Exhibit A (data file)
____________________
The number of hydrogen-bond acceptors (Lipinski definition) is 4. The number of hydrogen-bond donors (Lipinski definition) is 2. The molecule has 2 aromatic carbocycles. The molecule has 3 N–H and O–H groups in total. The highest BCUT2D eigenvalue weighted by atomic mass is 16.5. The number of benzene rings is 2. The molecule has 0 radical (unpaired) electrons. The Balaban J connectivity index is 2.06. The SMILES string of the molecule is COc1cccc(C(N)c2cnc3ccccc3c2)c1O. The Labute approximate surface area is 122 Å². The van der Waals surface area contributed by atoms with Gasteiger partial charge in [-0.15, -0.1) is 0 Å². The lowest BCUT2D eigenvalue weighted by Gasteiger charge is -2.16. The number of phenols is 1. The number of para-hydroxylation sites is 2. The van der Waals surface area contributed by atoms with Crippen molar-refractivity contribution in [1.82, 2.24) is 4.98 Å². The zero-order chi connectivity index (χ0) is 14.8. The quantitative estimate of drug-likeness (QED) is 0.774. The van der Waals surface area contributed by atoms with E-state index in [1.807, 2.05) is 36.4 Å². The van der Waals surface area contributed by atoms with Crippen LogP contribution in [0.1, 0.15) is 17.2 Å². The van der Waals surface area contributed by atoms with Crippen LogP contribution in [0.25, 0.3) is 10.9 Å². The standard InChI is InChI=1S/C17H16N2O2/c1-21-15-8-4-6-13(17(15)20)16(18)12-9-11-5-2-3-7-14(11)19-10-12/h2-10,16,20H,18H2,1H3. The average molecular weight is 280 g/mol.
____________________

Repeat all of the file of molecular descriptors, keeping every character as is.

The number of hydrogen-bond acceptors (Lipinski definition) is 4. The number of hydrogen-bond donors (Lipinski definition) is 2. The molecule has 2 aromatic carbocycles. The molecule has 3 N–H and O–H groups in total. The highest BCUT2D eigenvalue weighted by atomic mass is 16.5. The number of benzene rings is 2. The molecule has 0 radical (unpaired) electrons. The Balaban J connectivity index is 2.06. The SMILES string of the molecule is COc1cccc(C(N)c2cnc3ccccc3c2)c1O. The Labute approximate surface area is 122 Å². The van der Waals surface area contributed by atoms with Gasteiger partial charge in [-0.15, -0.1) is 0 Å². The lowest BCUT2D eigenvalue weighted by Gasteiger charge is -2.16. The number of phenols is 1. The number of para-hydroxylation sites is 2. The van der Waals surface area contributed by atoms with Crippen molar-refractivity contribution in [1.82, 2.24) is 4.98 Å². The zero-order chi connectivity index (χ0) is 14.8. The quantitative estimate of drug-likeness (QED) is 0.774. The van der Waals surface area contributed by atoms with E-state index in [1.807, 2.05) is 36.4 Å². The van der Waals surface area contributed by atoms with Crippen LogP contribution in [0.1, 0.15) is 17.2 Å². The van der Waals surface area contributed by atoms with Crippen LogP contribution in [0.25, 0.3) is 10.9 Å². The standard InChI is InChI=1S/C17H16N2O2/c1-21-15-8-4-6-13(17(15)20)16(18)12-9-11-5-2-3-7-14(11)19-10-12/h2-10,16,20H,18H2,1H3. The average molecular weight is 280 g/mol.